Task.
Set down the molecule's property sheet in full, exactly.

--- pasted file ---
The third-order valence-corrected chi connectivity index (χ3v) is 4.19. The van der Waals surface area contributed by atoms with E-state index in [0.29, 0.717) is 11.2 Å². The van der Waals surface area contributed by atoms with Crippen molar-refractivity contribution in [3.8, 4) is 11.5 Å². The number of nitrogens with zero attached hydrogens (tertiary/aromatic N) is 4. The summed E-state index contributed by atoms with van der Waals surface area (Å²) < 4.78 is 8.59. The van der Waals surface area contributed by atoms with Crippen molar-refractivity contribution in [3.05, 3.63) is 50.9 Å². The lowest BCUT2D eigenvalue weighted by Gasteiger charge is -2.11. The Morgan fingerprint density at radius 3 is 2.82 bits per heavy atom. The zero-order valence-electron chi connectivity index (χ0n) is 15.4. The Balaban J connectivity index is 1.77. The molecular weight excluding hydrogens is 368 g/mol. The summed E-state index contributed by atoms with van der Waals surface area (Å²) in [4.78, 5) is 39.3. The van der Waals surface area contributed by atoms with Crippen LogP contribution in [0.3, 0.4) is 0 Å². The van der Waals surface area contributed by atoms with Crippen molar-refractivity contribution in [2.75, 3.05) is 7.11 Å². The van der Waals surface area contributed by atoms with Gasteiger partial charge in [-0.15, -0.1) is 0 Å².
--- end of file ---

The third-order valence-corrected chi connectivity index (χ3v) is 4.19. The van der Waals surface area contributed by atoms with E-state index in [0.29, 0.717) is 11.2 Å². The van der Waals surface area contributed by atoms with Crippen molar-refractivity contribution in [3.8, 4) is 11.5 Å². The number of nitrogens with zero attached hydrogens (tertiary/aromatic N) is 4. The summed E-state index contributed by atoms with van der Waals surface area (Å²) < 4.78 is 8.59. The van der Waals surface area contributed by atoms with Crippen molar-refractivity contribution in [3.05, 3.63) is 50.9 Å². The lowest BCUT2D eigenvalue weighted by Gasteiger charge is -2.11. The Morgan fingerprint density at radius 3 is 2.82 bits per heavy atom. The zero-order valence-electron chi connectivity index (χ0n) is 15.4. The Balaban J connectivity index is 1.77. The molecular weight excluding hydrogens is 368 g/mol. The summed E-state index contributed by atoms with van der Waals surface area (Å²) in [4.78, 5) is 39.3. The van der Waals surface area contributed by atoms with Crippen LogP contribution in [0.3, 0.4) is 0 Å². The van der Waals surface area contributed by atoms with Crippen molar-refractivity contribution in [2.75, 3.05) is 7.11 Å². The van der Waals surface area contributed by atoms with Gasteiger partial charge in [-0.15, -0.1) is 0 Å².